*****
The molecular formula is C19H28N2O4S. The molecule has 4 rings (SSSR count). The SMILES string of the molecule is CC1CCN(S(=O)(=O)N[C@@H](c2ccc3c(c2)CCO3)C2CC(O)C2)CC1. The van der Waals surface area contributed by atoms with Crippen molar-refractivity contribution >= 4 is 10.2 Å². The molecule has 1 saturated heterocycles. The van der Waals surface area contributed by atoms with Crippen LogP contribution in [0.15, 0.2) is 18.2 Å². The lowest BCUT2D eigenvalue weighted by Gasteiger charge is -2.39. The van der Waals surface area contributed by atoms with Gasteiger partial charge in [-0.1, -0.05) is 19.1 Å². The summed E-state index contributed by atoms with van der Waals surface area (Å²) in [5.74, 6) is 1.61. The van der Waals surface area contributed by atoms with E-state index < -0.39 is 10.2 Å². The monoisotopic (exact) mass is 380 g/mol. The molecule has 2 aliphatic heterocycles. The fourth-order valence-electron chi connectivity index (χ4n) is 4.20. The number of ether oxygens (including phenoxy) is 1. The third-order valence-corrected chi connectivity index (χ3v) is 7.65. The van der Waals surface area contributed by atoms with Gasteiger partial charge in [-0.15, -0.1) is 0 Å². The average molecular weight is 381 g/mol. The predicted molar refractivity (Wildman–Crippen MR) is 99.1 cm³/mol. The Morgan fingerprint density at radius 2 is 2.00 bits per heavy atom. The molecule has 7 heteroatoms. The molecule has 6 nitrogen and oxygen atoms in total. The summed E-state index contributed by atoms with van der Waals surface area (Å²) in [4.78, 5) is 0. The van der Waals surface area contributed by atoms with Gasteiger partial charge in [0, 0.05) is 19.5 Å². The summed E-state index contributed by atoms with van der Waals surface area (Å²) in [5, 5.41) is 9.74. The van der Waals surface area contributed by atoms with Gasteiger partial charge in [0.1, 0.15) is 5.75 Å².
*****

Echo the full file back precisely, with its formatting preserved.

The molecular formula is C19H28N2O4S. The molecule has 4 rings (SSSR count). The SMILES string of the molecule is CC1CCN(S(=O)(=O)N[C@@H](c2ccc3c(c2)CCO3)C2CC(O)C2)CC1. The van der Waals surface area contributed by atoms with Crippen molar-refractivity contribution >= 4 is 10.2 Å². The molecule has 1 saturated heterocycles. The van der Waals surface area contributed by atoms with Crippen LogP contribution in [0.15, 0.2) is 18.2 Å². The lowest BCUT2D eigenvalue weighted by Gasteiger charge is -2.39. The van der Waals surface area contributed by atoms with Gasteiger partial charge in [-0.1, -0.05) is 19.1 Å². The summed E-state index contributed by atoms with van der Waals surface area (Å²) in [5.74, 6) is 1.61. The van der Waals surface area contributed by atoms with E-state index < -0.39 is 10.2 Å². The monoisotopic (exact) mass is 380 g/mol. The molecule has 2 aliphatic heterocycles. The fourth-order valence-electron chi connectivity index (χ4n) is 4.20. The number of ether oxygens (including phenoxy) is 1. The third-order valence-corrected chi connectivity index (χ3v) is 7.65. The van der Waals surface area contributed by atoms with Gasteiger partial charge in [-0.15, -0.1) is 0 Å². The average molecular weight is 381 g/mol. The predicted molar refractivity (Wildman–Crippen MR) is 99.1 cm³/mol. The Morgan fingerprint density at radius 2 is 2.00 bits per heavy atom. The molecule has 7 heteroatoms. The molecule has 6 nitrogen and oxygen atoms in total. The summed E-state index contributed by atoms with van der Waals surface area (Å²) in [4.78, 5) is 0. The van der Waals surface area contributed by atoms with Gasteiger partial charge in [0, 0.05) is 19.5 Å². The summed E-state index contributed by atoms with van der Waals surface area (Å²) in [5, 5.41) is 9.74. The van der Waals surface area contributed by atoms with Gasteiger partial charge in [0.1, 0.15) is 5.75 Å².